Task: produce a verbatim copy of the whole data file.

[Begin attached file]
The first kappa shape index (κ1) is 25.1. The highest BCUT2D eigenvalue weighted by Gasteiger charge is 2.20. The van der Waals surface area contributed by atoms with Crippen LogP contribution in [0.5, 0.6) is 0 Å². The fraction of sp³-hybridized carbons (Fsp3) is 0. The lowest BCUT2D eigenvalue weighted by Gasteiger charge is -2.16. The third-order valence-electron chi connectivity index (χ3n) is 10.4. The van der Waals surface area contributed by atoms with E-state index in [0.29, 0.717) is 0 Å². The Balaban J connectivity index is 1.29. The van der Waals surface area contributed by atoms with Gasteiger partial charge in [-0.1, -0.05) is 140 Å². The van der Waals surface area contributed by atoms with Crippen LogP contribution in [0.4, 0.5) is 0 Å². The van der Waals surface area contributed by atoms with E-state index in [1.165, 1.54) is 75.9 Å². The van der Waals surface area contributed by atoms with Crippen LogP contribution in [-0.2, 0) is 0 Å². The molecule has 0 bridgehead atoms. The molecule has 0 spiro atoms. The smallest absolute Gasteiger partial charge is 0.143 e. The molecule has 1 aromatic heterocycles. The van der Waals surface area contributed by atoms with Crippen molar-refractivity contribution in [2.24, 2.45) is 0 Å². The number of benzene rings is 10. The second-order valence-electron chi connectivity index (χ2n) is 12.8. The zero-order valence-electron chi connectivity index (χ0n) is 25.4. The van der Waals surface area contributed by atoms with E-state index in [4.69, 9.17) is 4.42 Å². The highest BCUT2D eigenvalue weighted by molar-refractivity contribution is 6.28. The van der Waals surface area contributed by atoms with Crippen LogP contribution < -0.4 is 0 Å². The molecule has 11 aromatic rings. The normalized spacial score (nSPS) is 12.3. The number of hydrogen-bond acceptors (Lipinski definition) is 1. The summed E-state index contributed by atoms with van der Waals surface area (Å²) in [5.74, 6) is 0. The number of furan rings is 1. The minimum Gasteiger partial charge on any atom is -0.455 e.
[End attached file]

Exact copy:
The first kappa shape index (κ1) is 25.1. The highest BCUT2D eigenvalue weighted by Gasteiger charge is 2.20. The van der Waals surface area contributed by atoms with Crippen LogP contribution in [0.5, 0.6) is 0 Å². The fraction of sp³-hybridized carbons (Fsp3) is 0. The lowest BCUT2D eigenvalue weighted by Gasteiger charge is -2.16. The third-order valence-electron chi connectivity index (χ3n) is 10.4. The van der Waals surface area contributed by atoms with E-state index in [0.29, 0.717) is 0 Å². The Balaban J connectivity index is 1.29. The van der Waals surface area contributed by atoms with Gasteiger partial charge in [-0.1, -0.05) is 140 Å². The van der Waals surface area contributed by atoms with Crippen LogP contribution in [0.4, 0.5) is 0 Å². The van der Waals surface area contributed by atoms with E-state index in [1.165, 1.54) is 75.9 Å². The van der Waals surface area contributed by atoms with Crippen LogP contribution in [-0.2, 0) is 0 Å². The molecule has 0 bridgehead atoms. The molecule has 0 spiro atoms. The smallest absolute Gasteiger partial charge is 0.143 e. The molecule has 1 aromatic heterocycles. The van der Waals surface area contributed by atoms with Crippen molar-refractivity contribution in [2.24, 2.45) is 0 Å². The number of benzene rings is 10. The second-order valence-electron chi connectivity index (χ2n) is 12.8. The zero-order valence-electron chi connectivity index (χ0n) is 25.4. The van der Waals surface area contributed by atoms with E-state index in [4.69, 9.17) is 4.42 Å². The highest BCUT2D eigenvalue weighted by molar-refractivity contribution is 6.28. The van der Waals surface area contributed by atoms with Crippen LogP contribution < -0.4 is 0 Å². The molecule has 11 aromatic rings. The normalized spacial score (nSPS) is 12.3. The number of hydrogen-bond acceptors (Lipinski definition) is 1. The summed E-state index contributed by atoms with van der Waals surface area (Å²) in [5.74, 6) is 0. The number of furan rings is 1. The minimum Gasteiger partial charge on any atom is -0.455 e.